Someone above mentioned that the rams on the BOP worked, but that possibly a plug prevented the BOP from closing. On one well I worked offshore, the cementing engineer miscalculated the amount of pumping required to properly set the plug — and the BOPs wound up full of cement. Fortunately, the drilling contractor refused to drill further until repairs could be made.

    • Jkat says:

      ah .. another oilboy .. let’s cut loose .. eh .. [chuckle] there’s all kinds of speculation on the drilling engineer’s various sites concerning why the BOP’s not functioning .. one theory is what you picked up .. a plugging tool is lodged .. another is the cementing packer got blown up into the crimp/shear zone.. yet another is that a large bore casing hub or seal segment jumped up from the wellhead pack off set and is projecting up into the lower shear rams .. another is that the rig had a down-hole asssembly tool sub-set put together on a whole drill stem rig and drill stem sub [pup] and either a section of the stems or an actual drill stem collar [or both] is lodged into all the seating areas of the BOP preventing it’s sealing off .. whatever it is .. it’s really perplexing that all of the various zones of the upper stage single and the lower stage double sea floor BOP package have failed to choke off and shut in ..eh ??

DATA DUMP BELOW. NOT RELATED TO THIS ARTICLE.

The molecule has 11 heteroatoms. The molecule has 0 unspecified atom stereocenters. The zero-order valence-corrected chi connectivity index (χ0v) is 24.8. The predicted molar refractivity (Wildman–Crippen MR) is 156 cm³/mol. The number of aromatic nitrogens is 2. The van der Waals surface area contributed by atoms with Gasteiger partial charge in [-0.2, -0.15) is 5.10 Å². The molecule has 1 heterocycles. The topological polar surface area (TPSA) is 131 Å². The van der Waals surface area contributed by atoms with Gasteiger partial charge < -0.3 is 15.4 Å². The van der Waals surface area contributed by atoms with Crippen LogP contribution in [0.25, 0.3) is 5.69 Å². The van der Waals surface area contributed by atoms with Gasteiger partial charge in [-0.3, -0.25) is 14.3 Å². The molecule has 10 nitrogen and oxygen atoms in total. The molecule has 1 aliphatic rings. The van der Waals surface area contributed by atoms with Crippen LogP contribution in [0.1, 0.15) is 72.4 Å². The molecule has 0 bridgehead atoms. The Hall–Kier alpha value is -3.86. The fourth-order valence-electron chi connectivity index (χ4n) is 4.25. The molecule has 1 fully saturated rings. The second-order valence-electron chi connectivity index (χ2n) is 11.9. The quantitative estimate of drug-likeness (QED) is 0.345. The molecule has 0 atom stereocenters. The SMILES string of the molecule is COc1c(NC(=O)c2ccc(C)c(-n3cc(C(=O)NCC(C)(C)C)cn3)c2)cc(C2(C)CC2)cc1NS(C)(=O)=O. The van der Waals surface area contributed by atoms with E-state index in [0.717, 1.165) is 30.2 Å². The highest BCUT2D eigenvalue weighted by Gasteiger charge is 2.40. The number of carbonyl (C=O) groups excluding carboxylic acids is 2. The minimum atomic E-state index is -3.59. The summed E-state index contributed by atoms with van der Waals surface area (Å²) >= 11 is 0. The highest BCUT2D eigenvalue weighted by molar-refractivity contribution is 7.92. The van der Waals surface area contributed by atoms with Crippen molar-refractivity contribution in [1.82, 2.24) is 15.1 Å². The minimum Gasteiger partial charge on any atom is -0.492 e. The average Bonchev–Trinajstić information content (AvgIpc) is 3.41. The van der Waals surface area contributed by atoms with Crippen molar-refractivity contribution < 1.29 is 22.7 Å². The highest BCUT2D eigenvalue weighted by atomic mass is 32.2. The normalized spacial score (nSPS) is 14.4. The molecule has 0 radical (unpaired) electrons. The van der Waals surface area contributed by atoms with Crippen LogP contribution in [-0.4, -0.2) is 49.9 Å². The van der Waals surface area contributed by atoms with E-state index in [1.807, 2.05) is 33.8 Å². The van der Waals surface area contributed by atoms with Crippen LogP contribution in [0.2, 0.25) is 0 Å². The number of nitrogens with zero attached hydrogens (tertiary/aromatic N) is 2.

and librty ..concerning the idea of pulling off the top plate of the existing BOP package and installing a new BOP on top .. i’m wondering how they’re going to accomplish that with a 75 ton containment dome atop the package .. and also such a fix would require removing the existing riser segment from the top of the current failed BOP package ..

      the latest thing i’ve seen is an idea to connect to the end of the existing riser and pump back down the riser .. using either heavy mud .. or possibly cement to close off and shut this runaway down .. however ..some reports i’ve seen mention that the wellhead integrity is compromised too.. that one of the leakage areas is from outside the casing .. in which case even sealing off the wellhead would still leave the formation a venting source to the surface .. unless they plan on catching that with this cementing job ..

      bear in mind a lot of this is still speculative in nature .. even the best info we have is possibly not correct ..

      • librty says: